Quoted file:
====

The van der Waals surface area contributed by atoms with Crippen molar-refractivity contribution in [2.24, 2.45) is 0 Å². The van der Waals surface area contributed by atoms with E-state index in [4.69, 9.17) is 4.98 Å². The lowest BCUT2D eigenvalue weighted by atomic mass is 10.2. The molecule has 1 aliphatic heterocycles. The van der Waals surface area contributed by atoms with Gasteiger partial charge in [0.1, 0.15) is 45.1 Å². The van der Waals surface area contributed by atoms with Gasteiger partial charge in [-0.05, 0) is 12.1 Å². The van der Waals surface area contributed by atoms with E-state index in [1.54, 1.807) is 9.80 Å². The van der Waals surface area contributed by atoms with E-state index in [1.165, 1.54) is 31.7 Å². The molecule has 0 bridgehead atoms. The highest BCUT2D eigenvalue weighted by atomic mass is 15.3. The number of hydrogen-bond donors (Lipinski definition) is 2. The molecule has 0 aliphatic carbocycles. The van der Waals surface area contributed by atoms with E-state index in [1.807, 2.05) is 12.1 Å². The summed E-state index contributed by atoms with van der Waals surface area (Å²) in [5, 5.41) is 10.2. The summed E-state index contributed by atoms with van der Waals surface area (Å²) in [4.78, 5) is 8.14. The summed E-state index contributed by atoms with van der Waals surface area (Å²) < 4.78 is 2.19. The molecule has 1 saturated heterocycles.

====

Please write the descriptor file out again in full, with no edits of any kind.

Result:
The van der Waals surface area contributed by atoms with Crippen molar-refractivity contribution in [2.24, 2.45) is 0 Å². The van der Waals surface area contributed by atoms with E-state index in [4.69, 9.17) is 4.98 Å². The lowest BCUT2D eigenvalue weighted by atomic mass is 10.2. The molecule has 1 aliphatic heterocycles. The van der Waals surface area contributed by atoms with Gasteiger partial charge in [0.1, 0.15) is 45.1 Å². The van der Waals surface area contributed by atoms with Gasteiger partial charge in [-0.05, 0) is 12.1 Å². The van der Waals surface area contributed by atoms with E-state index in [1.54, 1.807) is 9.80 Å². The van der Waals surface area contributed by atoms with E-state index in [1.165, 1.54) is 31.7 Å². The molecule has 0 bridgehead atoms. The highest BCUT2D eigenvalue weighted by atomic mass is 15.3. The number of hydrogen-bond donors (Lipinski definition) is 2. The molecule has 0 aliphatic carbocycles. The van der Waals surface area contributed by atoms with E-state index in [1.807, 2.05) is 12.1 Å². The summed E-state index contributed by atoms with van der Waals surface area (Å²) in [5, 5.41) is 10.2. The summed E-state index contributed by atoms with van der Waals surface area (Å²) in [4.78, 5) is 8.14. The summed E-state index contributed by atoms with van der Waals surface area (Å²) < 4.78 is 2.19. The molecule has 1 saturated heterocycles.